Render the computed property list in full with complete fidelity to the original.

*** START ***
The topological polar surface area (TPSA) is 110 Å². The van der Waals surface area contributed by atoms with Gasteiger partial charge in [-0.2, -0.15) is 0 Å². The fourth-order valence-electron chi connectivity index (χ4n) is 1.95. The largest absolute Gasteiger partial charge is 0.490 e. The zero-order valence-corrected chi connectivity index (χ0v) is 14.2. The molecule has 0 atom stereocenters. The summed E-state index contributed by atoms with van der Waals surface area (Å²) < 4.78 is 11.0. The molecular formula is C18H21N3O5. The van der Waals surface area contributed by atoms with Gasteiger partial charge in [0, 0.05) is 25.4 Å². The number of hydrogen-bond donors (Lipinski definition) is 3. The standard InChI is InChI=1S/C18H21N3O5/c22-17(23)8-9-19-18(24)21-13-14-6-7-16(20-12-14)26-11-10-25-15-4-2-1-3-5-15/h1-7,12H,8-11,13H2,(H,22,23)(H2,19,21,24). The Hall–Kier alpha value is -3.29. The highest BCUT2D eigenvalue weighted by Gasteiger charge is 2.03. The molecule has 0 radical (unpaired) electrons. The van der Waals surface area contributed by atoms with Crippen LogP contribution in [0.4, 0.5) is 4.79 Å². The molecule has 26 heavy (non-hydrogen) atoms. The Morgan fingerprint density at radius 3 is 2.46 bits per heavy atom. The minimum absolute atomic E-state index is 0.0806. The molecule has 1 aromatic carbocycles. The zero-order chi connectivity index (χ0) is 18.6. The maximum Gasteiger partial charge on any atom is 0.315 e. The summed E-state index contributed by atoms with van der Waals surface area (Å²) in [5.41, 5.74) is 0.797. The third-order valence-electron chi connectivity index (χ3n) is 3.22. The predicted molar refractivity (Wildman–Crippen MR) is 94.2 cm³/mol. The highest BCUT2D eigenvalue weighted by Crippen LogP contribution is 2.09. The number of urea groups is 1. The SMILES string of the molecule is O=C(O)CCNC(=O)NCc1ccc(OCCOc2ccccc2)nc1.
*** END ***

The topological polar surface area (TPSA) is 110 Å². The van der Waals surface area contributed by atoms with Gasteiger partial charge in [-0.2, -0.15) is 0 Å². The fourth-order valence-electron chi connectivity index (χ4n) is 1.95. The largest absolute Gasteiger partial charge is 0.490 e. The zero-order valence-corrected chi connectivity index (χ0v) is 14.2. The molecule has 0 atom stereocenters. The summed E-state index contributed by atoms with van der Waals surface area (Å²) < 4.78 is 11.0. The molecular formula is C18H21N3O5. The van der Waals surface area contributed by atoms with Gasteiger partial charge in [0, 0.05) is 25.4 Å². The number of hydrogen-bond donors (Lipinski definition) is 3. The standard InChI is InChI=1S/C18H21N3O5/c22-17(23)8-9-19-18(24)21-13-14-6-7-16(20-12-14)26-11-10-25-15-4-2-1-3-5-15/h1-7,12H,8-11,13H2,(H,22,23)(H2,19,21,24). The Hall–Kier alpha value is -3.29. The highest BCUT2D eigenvalue weighted by Gasteiger charge is 2.03. The molecule has 0 radical (unpaired) electrons. The van der Waals surface area contributed by atoms with Crippen LogP contribution in [0.4, 0.5) is 4.79 Å². The molecule has 26 heavy (non-hydrogen) atoms. The Morgan fingerprint density at radius 3 is 2.46 bits per heavy atom. The minimum absolute atomic E-state index is 0.0806. The molecule has 1 aromatic carbocycles. The zero-order chi connectivity index (χ0) is 18.6. The maximum Gasteiger partial charge on any atom is 0.315 e. The summed E-state index contributed by atoms with van der Waals surface area (Å²) in [5.41, 5.74) is 0.797. The third-order valence-electron chi connectivity index (χ3n) is 3.22. The predicted molar refractivity (Wildman–Crippen MR) is 94.2 cm³/mol. The highest BCUT2D eigenvalue weighted by Crippen LogP contribution is 2.09. The number of urea groups is 1. The SMILES string of the molecule is O=C(O)CCNC(=O)NCc1ccc(OCCOc2ccccc2)nc1.